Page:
Otherwise, how are we to know whether a driver has adjusted his wing up or down? And, as with KERS, will we be able to see what every driver is doing with their wing angles and KERS boosts or just the drivers we’re being shown on screen? Will we have access to more detailed information on the timing screens? Here’s hoping.

Tyre compounds

How will we tell prime and option slick tyres apart?

How will we tell prime and option slick tyres apart?

The rule requiring drivers to use each of the two compounds of dry-weather tyres during the race remains in 2009 (Sporting Regulations Article 25.4d). And the regulations also state that the two different compounds must be “visibly distinguishable from one another when a car is on the track” (Article 25.1).

But exactly how that will be put into practice isn’t clear. When then two-compounds rule was introduced in 2007 Bridgestone first tried to differentiate between the compounds using white marks on the tyre sidewalls. The problem was they were near-impossible to see when the car was in motion.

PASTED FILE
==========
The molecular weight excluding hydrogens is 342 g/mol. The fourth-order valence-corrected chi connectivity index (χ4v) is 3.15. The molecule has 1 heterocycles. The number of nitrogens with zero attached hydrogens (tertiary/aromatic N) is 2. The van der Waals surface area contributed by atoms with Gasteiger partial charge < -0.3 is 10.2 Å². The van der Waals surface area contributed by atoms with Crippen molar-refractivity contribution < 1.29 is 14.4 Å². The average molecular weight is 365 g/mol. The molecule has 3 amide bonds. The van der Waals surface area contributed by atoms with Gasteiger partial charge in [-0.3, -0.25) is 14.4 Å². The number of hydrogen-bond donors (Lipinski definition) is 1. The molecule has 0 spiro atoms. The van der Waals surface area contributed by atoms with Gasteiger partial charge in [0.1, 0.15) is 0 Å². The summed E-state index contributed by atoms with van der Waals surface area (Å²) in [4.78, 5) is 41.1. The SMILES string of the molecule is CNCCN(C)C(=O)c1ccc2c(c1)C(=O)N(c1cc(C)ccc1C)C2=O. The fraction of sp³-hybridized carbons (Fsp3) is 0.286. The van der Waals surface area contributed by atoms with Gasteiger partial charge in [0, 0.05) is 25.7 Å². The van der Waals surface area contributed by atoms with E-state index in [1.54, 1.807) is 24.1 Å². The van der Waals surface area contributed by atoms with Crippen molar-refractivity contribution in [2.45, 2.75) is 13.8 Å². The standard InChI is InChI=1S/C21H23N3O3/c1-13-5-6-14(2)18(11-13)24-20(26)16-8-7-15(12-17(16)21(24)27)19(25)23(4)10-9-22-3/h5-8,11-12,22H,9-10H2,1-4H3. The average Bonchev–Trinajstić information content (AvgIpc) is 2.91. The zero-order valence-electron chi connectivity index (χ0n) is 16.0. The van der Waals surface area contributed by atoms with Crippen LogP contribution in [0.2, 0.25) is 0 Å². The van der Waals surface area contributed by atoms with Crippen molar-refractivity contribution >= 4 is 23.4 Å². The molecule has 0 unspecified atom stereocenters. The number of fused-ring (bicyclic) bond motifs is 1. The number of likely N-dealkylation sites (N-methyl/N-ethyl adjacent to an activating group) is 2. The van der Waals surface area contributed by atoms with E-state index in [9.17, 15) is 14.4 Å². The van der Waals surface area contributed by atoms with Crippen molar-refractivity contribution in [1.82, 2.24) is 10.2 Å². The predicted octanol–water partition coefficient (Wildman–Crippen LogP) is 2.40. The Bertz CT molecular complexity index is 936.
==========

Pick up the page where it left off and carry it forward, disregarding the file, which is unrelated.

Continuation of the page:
That led to Bridgestone adopting the practice of painting one of the grooves white to signify the softer compound. With slick tyres returning this year that will not be possible, so what will they do instead?

It will be especially important to know as Bridgestone plans to bring tyre compounds with greater performance differences in 2009.

In Champ Car (R.I.P.) they used to paint the sidewall of the softer tyre red. The problem with that solution in image-conscious F1 is that teams whose colours do not include red would probably object. Perhaps painting the sidewall in white and stencilling the ‘Bridgestone’ lettering in black would be a better solution?

Or they could just axe the two-compounds rule, as it doesn’t really add anything to the racing and is entirely artificial.

Engines

As discussed last week, the engines situation is going to get more complicated in 2009.

Drivers have eight engines to use during the season and can use whichever they choose in third practice, qualifying and race. How will the fans watching the sessions be told which engine their driver is using? Will the teams be required to declare their choice at the start of each session?